The effects reported here for LC stimulation are similar to those reported previously for locally administered NE; however, in the absence of pharmacological evidence, we have been careful in our discussion to draw parallels between LC-mediated actions and NE effects without making the outright claim that the effects reported here were, in fact, noradrenergic. Local application of counterbalanced combinations of antagonist compounds in the LC or LC terminal fields would confirm that the LC was sufficient and necessary to mediate these actions but requires a different experimental design and technique than the one used here.
To control for interactions between LC stimulation-dependent discharge rates and basal LC discharge rates, three indices of LC function were measured. First, electrophysiological recordings in the LC (Fig. 12) suggest that LC stimulation increased the average discharge of LC neurons in at least an additive manner (e.g., from 1.5 to 3.0 Hz). Second, the range of stimuli delivered to the LC produced approximately linear increases in extracellular NE in the thalamus (our unpublished data). Third, the effects of LC stimulation on target neuron responses to whisker pad stimulation were only tested during equivalent behavioral states. In addition to the relationship between baseline LC discharge and state of arousal (Aston-Jones and Bloom, 1981), sensory responses of BF cortical and thalamic neurons are suppressed as the rat actively explores the environment with its facial whiskers (Fanselow and Nicolelis, 1999). However, as verified by high-resolution video recordings, the present analysis was limited to baseline conditions when the animal was awake but quietly resting and not engaged in whisking behavior.
Present and previous findings
The present findings demonstrate that tonic activation of the LC efferent pathway is capable of producing an array of NE-like modulatory effects (Foote et al., 1975; Reader et al., 1979; Waterhouse et al., 1980, 1988; Armstrong-James and Fox, 1983; Ciombor et al., 1999) on target sensory neurons in the intact, awake animal. As such, this study extends the idea that LC-mediated tonic release of NE can regulate postsynaptic neuronal responsiveness to synaptic inputs by revealing the inherent variability of these effects on individual cells, neighboring neurons, and local circuits along a sensory pathway. Evidence that LC output can simultaneously facilitate and suppress responses of individual neurons to somatosensory input and that modulatory effects are related to one another as a function of the level of LC efferent output begins to integrate discordant findings and opposing viewpoints regarding LC/NE suppression (Foote et al., 1975; Manunta and Edeline, 1997) versus absolute potentiation (Waterhouse and Woodward, 1980; Waterhouse et al., 1982, 1990, 1998, 2000) of stimulus-evoked discharge.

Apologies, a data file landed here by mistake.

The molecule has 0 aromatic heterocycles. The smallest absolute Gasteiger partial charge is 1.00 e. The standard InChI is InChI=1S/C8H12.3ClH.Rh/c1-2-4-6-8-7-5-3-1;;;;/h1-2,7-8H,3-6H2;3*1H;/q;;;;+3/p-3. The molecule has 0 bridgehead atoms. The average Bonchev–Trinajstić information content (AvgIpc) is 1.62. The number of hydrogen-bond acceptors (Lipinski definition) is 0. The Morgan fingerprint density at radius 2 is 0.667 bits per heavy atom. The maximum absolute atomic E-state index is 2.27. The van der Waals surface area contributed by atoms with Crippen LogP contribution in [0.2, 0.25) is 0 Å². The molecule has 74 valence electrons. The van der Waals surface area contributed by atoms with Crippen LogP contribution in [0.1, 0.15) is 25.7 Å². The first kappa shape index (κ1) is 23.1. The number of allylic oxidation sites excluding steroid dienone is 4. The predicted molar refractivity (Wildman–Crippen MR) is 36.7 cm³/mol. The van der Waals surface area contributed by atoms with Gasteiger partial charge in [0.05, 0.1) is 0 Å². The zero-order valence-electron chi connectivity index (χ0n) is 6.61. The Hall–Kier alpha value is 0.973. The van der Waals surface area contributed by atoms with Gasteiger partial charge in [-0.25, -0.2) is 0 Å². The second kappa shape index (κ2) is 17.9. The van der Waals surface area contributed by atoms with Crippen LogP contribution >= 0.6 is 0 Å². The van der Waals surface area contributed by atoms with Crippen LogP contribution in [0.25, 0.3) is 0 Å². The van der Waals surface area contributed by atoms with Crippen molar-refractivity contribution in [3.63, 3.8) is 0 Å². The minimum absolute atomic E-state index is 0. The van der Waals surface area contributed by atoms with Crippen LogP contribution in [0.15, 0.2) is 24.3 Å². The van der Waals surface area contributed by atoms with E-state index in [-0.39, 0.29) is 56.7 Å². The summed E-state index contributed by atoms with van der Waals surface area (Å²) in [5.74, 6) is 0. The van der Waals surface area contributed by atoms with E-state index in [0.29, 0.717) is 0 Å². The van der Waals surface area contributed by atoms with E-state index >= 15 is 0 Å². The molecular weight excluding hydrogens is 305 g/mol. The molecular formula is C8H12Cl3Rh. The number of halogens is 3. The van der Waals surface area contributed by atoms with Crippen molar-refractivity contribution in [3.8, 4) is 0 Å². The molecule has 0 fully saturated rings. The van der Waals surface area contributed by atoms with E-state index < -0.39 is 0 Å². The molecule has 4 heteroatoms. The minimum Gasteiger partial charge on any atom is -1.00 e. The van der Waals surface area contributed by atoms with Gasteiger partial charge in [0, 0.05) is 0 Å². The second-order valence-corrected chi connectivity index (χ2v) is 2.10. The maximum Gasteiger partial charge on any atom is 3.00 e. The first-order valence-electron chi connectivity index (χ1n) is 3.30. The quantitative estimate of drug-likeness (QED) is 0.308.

These data further suggest that modulatory effects produced by the LC efferent system are not static with respect to the probability of individual cellular responses. As output from the LC increases, individual cells are suppressed and functionally removed from the pool of responsive neurons, while other neighboring neurons experience facilitation (and are functionally added to the responsive ensemble) over the same dynamic range of LC output. Such facilitation (Nawrot et al., 1999) and suppression (Manunta and Edeline, 1997) of sensory-responsive neurons in the functional ensemble may produce subtle, but important, changes in the sensory representation distributed across local populations of neurons.
The timing of neural signals within sensory networks plays an important role during sensory signal processing (Ahissar et al., 2000). Reductions in stimulus-evoked response latencies have been associated with direct NE application (Kossl and Vater, 1989). Our studies extend these findings to include simultaneous increases and decreases in the mean latency of stimulus-evoked discharge after activation of the LC within its physiological range. Moreover, concurrent increases and decreases in the variability of trial-to-trial latencies were also observed. Such improvements in neural timing may be relevant for target localization and spatiotemporal coding of sensory stimuli (Kossl and Vater, 1989). In summary, postsynaptic changes in stimulus-evoked spike timing represent another means by which LC output can regulate coding schemes used by thalamic and cortical neurons in sensory information processing.